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Neurosignals. 2009;17(1):23-41. doi: 10.1159/000186688. Epub 2009 Feb 12.

Molecular mechanisms of go signaling.

Author information

  • 1Department of Molecular and Medical Pharmacology, David Geffen School of Medicine, University of California, Los Angeles, CA 90095, USA. jm@ucla.edu

Abstract

Go is the most abundant G protein in the central nervous system, where it comprises about 1% of membrane protein in mammalian brains. It functions to couple cell surface receptors to intercellular effectors, which is a critical process for cells to receive, interpret and respond to extracellular signals. Go protein belongs to the pertussis toxin-sensitive Gi/Go subfamily of G proteins. A number of G-protein-coupled receptors transmit stimuli to intercellular effectors through Go. Go regulates several cellular effectors, including ion channels, enzymes, and even small GTPases to modulate cellular function. This review summarizes some of the advances in Go research and proposes areas to be further addressed in exploring the functional role of Go.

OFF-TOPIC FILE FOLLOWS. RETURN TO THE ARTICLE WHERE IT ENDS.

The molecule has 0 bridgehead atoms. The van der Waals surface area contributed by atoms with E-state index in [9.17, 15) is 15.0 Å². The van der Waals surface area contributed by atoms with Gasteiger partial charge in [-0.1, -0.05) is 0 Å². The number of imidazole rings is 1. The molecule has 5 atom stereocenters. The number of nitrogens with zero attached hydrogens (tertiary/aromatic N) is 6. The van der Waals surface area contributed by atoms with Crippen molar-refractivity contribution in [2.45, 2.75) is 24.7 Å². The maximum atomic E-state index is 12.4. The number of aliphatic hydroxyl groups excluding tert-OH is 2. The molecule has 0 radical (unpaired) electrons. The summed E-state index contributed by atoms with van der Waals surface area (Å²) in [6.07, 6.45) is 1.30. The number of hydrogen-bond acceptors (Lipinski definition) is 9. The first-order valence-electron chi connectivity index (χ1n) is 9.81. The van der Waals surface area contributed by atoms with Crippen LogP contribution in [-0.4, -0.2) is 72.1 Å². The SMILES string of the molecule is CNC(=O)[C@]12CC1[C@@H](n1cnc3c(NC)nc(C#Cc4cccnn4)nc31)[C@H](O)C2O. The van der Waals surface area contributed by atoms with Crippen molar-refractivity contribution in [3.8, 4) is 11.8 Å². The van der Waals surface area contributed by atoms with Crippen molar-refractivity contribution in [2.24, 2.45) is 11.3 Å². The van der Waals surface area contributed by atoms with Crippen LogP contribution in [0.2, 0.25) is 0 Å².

Copyright 2009 S. Karger AG, Basel.

PMID:
19212138
[PubMed - indexed for MEDLINE]
PMCID:
PMC2836949
Free PMC Article

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